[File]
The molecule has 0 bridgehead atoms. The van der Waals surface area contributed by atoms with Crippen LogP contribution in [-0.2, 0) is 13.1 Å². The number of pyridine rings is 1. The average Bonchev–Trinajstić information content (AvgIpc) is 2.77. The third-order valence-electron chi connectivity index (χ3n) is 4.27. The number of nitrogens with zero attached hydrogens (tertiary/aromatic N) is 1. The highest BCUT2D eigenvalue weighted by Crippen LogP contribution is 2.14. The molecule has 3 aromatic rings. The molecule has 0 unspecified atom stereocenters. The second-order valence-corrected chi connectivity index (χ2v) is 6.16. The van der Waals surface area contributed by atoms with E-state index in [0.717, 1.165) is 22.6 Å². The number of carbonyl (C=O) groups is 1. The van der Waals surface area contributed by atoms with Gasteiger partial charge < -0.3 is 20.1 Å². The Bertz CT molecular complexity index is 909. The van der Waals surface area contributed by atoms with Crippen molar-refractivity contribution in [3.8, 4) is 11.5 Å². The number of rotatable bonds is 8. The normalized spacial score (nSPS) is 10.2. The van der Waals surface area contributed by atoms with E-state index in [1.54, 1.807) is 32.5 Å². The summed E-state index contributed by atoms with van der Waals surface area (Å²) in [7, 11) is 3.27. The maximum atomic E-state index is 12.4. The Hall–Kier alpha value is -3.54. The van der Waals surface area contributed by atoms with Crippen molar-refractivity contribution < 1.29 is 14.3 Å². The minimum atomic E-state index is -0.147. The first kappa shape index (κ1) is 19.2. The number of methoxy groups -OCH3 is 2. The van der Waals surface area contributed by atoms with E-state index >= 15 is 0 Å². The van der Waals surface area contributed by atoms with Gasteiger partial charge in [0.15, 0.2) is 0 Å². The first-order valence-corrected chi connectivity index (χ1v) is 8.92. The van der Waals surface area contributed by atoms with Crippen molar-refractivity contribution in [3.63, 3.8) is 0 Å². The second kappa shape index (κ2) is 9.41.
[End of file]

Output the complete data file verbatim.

The molecule has 0 bridgehead atoms. The van der Waals surface area contributed by atoms with Crippen LogP contribution in [-0.2, 0) is 13.1 Å². The number of pyridine rings is 1. The average Bonchev–Trinajstić information content (AvgIpc) is 2.77. The third-order valence-electron chi connectivity index (χ3n) is 4.27. The number of nitrogens with zero attached hydrogens (tertiary/aromatic N) is 1. The highest BCUT2D eigenvalue weighted by Crippen LogP contribution is 2.14. The molecule has 3 aromatic rings. The molecule has 0 unspecified atom stereocenters. The second-order valence-corrected chi connectivity index (χ2v) is 6.16. The van der Waals surface area contributed by atoms with E-state index in [0.717, 1.165) is 22.6 Å². The number of carbonyl (C=O) groups is 1. The van der Waals surface area contributed by atoms with Gasteiger partial charge < -0.3 is 20.1 Å². The Bertz CT molecular complexity index is 909. The van der Waals surface area contributed by atoms with Crippen molar-refractivity contribution in [3.8, 4) is 11.5 Å². The number of rotatable bonds is 8. The normalized spacial score (nSPS) is 10.2. The van der Waals surface area contributed by atoms with E-state index in [1.54, 1.807) is 32.5 Å². The summed E-state index contributed by atoms with van der Waals surface area (Å²) in [7, 11) is 3.27. The maximum atomic E-state index is 12.4. The Hall–Kier alpha value is -3.54. The van der Waals surface area contributed by atoms with Crippen molar-refractivity contribution < 1.29 is 14.3 Å². The minimum atomic E-state index is -0.147. The first kappa shape index (κ1) is 19.2. The number of methoxy groups -OCH3 is 2. The van der Waals surface area contributed by atoms with E-state index >= 15 is 0 Å². The van der Waals surface area contributed by atoms with Gasteiger partial charge in [0.15, 0.2) is 0 Å². The first-order valence-corrected chi connectivity index (χ1v) is 8.92. The van der Waals surface area contributed by atoms with Crippen molar-refractivity contribution in [3.63, 3.8) is 0 Å². The second kappa shape index (κ2) is 9.41.